|Dec 27, 2005 (Tue)
|Dial Mountain [Failed to Summit]
|Elevation: 4020 feet; Order of Height: 41
|Participants: Andrew Lavigne, Jennifer Innes
Today's hike was the first of the official 'winter season'. I wanted to kick it off with a couple of winter 46ers that I had not done, and that would also make a couple of winter AND regular 46ers for Jenn.
(If you'd like to see this text inline in the image gallery for this hike, follow the image gallery link at the bottom of this page)
Initially I had thought about a loop that would summit the Wolfjaws, but, as we arrived near the trailhead, I saw how wonderful idea it was looking to be (as in, clear beautiful skies). I decided that perhaps we should switch to an outing that had more views. I thought perhaps Dial and Nippletop might be a good choice. Similar in distance to my original plans, and with a good view from Nippletop, and from the 1999 burn area, which I had heard about but not yet seen. I suggested the idea to Jenn, and she was agreeable.
Progress up the Leigh trail to the burn area was rapid, even with Jenn's pulled muscle. The first glimpses of the Burn area were quite interesting, especially in how almost all of the existing forest had been razed by the fire and was replaced by millions of young saplings of some sort.
Up and through the scenic burn area we went, and then down into a deep 300-foot dip between the shoulder of Noonmark (which we were on) and Bear Den Mountain, the sub-summit below Dial. The descent portion was very open and in the burn area, whereas the ascent of Bear Den was out of the burn area and in thick coniferous forest. Blowdown (which I had been a bit worried about) started to rear its ugly, snow-laden, messy head.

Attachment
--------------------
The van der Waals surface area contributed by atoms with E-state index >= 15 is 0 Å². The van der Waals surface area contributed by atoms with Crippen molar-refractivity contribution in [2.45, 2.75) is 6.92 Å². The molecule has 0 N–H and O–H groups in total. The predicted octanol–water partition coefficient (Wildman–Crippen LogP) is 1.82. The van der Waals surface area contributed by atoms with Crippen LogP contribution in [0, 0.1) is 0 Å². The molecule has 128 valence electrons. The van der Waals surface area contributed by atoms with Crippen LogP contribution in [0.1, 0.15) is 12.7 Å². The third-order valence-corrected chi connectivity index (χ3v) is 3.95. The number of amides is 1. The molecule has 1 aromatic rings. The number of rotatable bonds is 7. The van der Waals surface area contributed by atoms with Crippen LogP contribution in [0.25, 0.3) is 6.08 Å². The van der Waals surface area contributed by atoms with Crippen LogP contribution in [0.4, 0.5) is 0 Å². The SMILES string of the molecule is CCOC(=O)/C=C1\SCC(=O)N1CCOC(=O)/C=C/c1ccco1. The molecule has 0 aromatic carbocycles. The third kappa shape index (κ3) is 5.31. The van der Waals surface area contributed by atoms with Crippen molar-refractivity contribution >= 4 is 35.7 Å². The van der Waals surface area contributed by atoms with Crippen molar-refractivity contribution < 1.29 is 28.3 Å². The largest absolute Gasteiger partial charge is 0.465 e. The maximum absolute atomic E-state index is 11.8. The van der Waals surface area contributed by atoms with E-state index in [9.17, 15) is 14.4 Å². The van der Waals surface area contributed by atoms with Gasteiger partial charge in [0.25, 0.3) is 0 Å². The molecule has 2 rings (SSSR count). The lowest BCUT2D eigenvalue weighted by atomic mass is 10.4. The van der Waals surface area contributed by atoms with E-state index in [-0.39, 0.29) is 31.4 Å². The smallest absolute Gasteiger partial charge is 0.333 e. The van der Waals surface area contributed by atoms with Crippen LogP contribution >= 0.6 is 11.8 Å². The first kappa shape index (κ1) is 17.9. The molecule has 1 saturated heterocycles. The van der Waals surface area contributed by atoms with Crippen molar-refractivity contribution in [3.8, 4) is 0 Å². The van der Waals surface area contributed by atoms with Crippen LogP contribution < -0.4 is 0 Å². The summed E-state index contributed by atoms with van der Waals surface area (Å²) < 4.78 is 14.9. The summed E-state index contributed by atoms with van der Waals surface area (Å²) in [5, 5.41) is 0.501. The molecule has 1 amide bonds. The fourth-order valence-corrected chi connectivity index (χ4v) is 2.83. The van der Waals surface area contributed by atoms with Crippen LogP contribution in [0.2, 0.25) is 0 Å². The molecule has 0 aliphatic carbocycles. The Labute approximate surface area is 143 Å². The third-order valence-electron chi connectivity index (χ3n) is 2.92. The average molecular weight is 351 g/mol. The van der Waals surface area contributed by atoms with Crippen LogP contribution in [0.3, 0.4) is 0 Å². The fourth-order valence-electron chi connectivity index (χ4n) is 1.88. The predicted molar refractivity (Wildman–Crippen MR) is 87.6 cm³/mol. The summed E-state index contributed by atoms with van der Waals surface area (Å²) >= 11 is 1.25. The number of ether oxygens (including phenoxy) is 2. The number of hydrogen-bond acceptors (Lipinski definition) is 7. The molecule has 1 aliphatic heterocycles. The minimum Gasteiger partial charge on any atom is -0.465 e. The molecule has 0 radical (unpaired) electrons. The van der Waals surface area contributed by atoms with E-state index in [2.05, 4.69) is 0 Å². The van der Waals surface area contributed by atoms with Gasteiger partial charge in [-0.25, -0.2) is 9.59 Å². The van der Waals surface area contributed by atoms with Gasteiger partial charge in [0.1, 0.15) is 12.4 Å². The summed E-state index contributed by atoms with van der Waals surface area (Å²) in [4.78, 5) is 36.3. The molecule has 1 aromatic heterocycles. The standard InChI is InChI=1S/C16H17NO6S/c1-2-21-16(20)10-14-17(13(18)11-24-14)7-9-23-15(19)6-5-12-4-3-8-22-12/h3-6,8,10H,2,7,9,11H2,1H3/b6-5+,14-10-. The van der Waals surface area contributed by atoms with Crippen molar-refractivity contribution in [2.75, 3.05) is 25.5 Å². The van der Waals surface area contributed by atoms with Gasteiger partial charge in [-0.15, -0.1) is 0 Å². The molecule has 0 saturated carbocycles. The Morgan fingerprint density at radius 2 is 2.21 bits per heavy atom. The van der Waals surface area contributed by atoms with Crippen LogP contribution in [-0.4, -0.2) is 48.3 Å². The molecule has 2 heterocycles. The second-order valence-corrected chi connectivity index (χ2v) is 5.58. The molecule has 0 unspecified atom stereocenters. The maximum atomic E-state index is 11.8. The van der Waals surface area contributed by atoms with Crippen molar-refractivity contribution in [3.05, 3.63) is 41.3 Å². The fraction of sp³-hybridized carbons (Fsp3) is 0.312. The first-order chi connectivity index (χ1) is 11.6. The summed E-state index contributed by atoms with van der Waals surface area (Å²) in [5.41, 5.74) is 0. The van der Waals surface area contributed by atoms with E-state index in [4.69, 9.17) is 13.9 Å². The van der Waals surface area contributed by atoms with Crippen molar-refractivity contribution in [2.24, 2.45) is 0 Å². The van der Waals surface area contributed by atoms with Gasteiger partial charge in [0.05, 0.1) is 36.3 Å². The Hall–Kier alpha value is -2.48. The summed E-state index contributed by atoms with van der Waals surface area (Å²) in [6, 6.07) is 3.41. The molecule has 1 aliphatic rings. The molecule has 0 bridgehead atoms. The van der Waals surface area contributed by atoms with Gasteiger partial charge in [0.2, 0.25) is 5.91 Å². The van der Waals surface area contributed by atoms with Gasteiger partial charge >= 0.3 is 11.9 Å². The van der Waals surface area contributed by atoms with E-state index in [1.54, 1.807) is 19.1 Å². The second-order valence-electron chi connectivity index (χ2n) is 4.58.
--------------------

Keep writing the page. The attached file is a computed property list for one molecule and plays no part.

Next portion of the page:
Eventually we got to a point where the ATIS trail markers stopped, and we reached an area along the ridge between Bear Den and Dial (about halfway, I'd say) where there was either the mother of all blowdowns, or we got ourselves slightly off-trail (can't be too off trail when you are following a ridge-trail!). We traipsed around for a good 20 minutes and could find no sign of further ATIS markers or the faint snowshoe tracks. Given that, Jenn's muscle thing, the time, and just the sheer annoyance of it all, we decided to call it quits (we were about 1.1 straight-line kilometres from the summit of Dial).
As consolation, the clouds had mostly cleared, and the views from the burn area to the mostly clear Great Range were simply spectacular.
Trip Reports, Image Galleries or Other References:
Image Gallery: December 2005 Dial Mountain Hike